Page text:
Ferenc Torok’s strong and unadorned film, 1945, opens as a passenger train, its locomotive belching thick black smoke, pulls into into a sleepy station in the Hungarian countryside. It’s a sweltering morning in August of 1945, and a year has elapsed since the end of World War II. As the train hisses to a shuddering stop to unload passengers and cargo, the station master (Istvan Znamenak) greets the conductor on the platform. Nearby, in a house, the town clerk, Istvan Szenkes (Peter Rudolf), is busy shaving and listening to a newscast about the war in the Pacific. His wife, Anna (Eszter Nagy-Kalozy), is still asleep.
The ordinariness of these innocuous moments belies what lies ahead. This unnamed town, far from the bright lights of Budapest, is on the cusp of a painful reckoning with its recent past. The first sign that this may be an unusual day occurs when two visibly-looking Orthodox Jews (Ivan Angelus and Marcell Nagy) step off the train. The suspicious station master wants to question them about two small crates that have been removed from the train on their behalf, but they’re waved through by Russian soldiers sitting in a jeep.
Who are these Jews? Why are they here? Torok’s suspenseful black-and-white movie, which will be presented by the Toronto Jewish Film Festival on May 4 and May 10, eventually answers these pressing questions.
Having been cleared, the two Jewish men, a father and a son, hire a driver to transport their possessions into the town. The common assumption is that their crates contain perfume, cologne and soap. Szenkes instructs the driver to proceed slowly as he investigates the matter. The Jews walk behind the horse-drawn cart rather than hitch a ride on it. It appears as if they’re following a funeral procession. The symbolism is deliberate.
Their arrival coincides with the planned wedding of Szenkes’ son, Arpad (Bence Tasnadi), who’s getting married to Rozsi (Dora Sztarenki). Ever resourceful, Szenkes has seen to it that Arpad will be able to make a living after his marriage, having bequeathed the local drugstore to him. Unbeknownst to Arpad, Rozsi is having an affair with her old boyfriend, Jancsi (Tamas Kimmel), who’s partial to the new political order in postwar Hungary. In a tart conversation with Rozsi, Arpad’s protective, drug-addled mother bluntly asks her if she really loves her son.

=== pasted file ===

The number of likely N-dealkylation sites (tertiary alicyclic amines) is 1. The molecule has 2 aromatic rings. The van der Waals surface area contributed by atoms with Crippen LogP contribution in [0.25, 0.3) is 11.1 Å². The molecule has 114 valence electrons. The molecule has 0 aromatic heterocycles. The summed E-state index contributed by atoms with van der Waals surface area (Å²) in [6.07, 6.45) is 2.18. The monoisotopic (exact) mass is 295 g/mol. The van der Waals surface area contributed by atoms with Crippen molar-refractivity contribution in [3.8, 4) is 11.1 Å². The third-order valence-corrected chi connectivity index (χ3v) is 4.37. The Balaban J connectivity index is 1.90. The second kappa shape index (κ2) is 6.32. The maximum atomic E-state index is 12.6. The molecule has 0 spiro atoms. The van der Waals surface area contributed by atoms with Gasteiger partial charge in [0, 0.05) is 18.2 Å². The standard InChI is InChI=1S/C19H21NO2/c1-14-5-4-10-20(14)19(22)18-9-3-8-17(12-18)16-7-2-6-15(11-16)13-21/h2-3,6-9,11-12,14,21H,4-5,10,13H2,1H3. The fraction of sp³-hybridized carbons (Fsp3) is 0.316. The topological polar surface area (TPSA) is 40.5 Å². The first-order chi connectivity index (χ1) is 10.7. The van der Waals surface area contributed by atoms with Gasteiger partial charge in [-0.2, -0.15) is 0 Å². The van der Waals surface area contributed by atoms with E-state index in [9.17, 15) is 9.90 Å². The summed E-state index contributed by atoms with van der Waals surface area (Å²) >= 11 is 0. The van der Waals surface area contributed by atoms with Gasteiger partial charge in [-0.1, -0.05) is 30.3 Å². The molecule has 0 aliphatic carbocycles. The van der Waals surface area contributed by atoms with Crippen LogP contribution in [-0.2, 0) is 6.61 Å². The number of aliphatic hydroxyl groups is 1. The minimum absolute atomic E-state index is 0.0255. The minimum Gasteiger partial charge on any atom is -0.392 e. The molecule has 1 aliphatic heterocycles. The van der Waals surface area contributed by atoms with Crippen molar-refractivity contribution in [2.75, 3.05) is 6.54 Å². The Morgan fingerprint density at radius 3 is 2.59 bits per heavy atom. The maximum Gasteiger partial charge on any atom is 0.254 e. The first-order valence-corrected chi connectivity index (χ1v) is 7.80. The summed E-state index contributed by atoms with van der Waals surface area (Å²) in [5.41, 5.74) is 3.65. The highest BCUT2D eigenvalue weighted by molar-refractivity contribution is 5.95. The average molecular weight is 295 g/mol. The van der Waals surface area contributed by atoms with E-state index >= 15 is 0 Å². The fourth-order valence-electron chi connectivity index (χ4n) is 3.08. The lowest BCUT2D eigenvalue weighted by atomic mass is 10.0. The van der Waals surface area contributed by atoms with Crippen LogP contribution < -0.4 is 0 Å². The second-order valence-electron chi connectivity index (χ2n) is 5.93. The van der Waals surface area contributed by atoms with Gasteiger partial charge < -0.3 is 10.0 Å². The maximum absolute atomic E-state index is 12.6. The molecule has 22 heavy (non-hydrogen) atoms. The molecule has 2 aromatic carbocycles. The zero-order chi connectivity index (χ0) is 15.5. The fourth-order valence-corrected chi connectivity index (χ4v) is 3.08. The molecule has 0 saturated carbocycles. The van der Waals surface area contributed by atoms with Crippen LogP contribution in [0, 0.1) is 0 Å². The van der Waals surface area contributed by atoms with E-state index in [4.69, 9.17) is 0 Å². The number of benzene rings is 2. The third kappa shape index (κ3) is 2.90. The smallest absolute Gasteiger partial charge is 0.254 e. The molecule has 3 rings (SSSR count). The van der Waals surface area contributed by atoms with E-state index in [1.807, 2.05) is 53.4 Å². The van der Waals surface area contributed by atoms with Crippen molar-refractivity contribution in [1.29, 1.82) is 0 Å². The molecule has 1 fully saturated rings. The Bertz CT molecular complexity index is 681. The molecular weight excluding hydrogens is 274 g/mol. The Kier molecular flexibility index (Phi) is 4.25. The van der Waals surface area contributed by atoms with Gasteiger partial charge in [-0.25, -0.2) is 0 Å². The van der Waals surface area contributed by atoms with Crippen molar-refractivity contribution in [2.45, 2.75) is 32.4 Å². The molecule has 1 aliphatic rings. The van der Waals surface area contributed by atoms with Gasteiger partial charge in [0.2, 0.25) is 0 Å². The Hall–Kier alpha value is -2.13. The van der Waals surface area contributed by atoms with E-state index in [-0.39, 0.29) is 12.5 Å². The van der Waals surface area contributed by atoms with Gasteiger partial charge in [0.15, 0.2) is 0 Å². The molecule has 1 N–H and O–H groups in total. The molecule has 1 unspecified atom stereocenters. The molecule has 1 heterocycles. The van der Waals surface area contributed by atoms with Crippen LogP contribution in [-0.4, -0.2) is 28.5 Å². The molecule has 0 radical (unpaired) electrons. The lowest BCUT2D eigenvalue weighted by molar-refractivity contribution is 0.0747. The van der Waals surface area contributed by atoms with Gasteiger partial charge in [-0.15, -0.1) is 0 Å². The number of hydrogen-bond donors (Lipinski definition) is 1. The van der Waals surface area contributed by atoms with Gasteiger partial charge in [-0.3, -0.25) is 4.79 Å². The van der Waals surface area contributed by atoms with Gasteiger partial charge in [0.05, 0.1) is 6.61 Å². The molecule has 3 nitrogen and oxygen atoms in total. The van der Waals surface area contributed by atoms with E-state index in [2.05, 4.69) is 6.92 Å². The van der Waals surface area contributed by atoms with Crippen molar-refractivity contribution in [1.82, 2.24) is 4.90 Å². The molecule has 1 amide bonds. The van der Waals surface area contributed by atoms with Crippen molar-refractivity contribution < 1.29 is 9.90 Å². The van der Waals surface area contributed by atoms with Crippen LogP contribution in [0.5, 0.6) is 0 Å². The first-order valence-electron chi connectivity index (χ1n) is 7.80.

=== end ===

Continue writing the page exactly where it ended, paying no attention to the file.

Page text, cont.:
These glimpses of life are sideshows compared to what happens next.
“Jews have arrived,” the station master frantically informs Szenkes. “You just can’t get rid of them,” chimes in the town’s policeman shortly afterward.
The presence of the Jews worries Szenkes. He wonders whether they’ve been sent by an influential Jewish family, the Pollaks, to reclaim their drugstore. Like many other towns in Hungary during the German occupation, this town was shorn of its Jewish population by deportations to the Auschwitz-Birkenau extermination camp in 1944. Taking advantage of the deportations, some Hungarians ravenously scooped up Jewish properties and household goods through illegal or inappropriate means.
This is what concerns Szenkes now. Will he be forced to return his ill-gotten gains, including the drugstore, to its rightful owner? As rumors circulate that Jews are returning to take back what was theirs, a woman who commandeered a Jewish-owned house and its furniture expresses her determination to keep them. “If anyone asks, the stuff isn’t here, the Germans took it — or the Russians,” she says, revealing her unbridled guile and greed.
With the apparent exception of Bandi (Jozsef Szarvas), a guilt-stricken older man, virtually all the townspeople are content with the status quo. They know, in their heart of hearts, that they’re complicit in the wholesale theft of Jewish property, but they couldn’t care less. The local priest is keenly aware of the situation, but he, too, is turning a blind eye. Their attitude is that the past should be buried and forgotten.
Thanks to a fine script, an excellent cast and Torok’s able direction, 1945 grapples with these moral issues openly and courageously.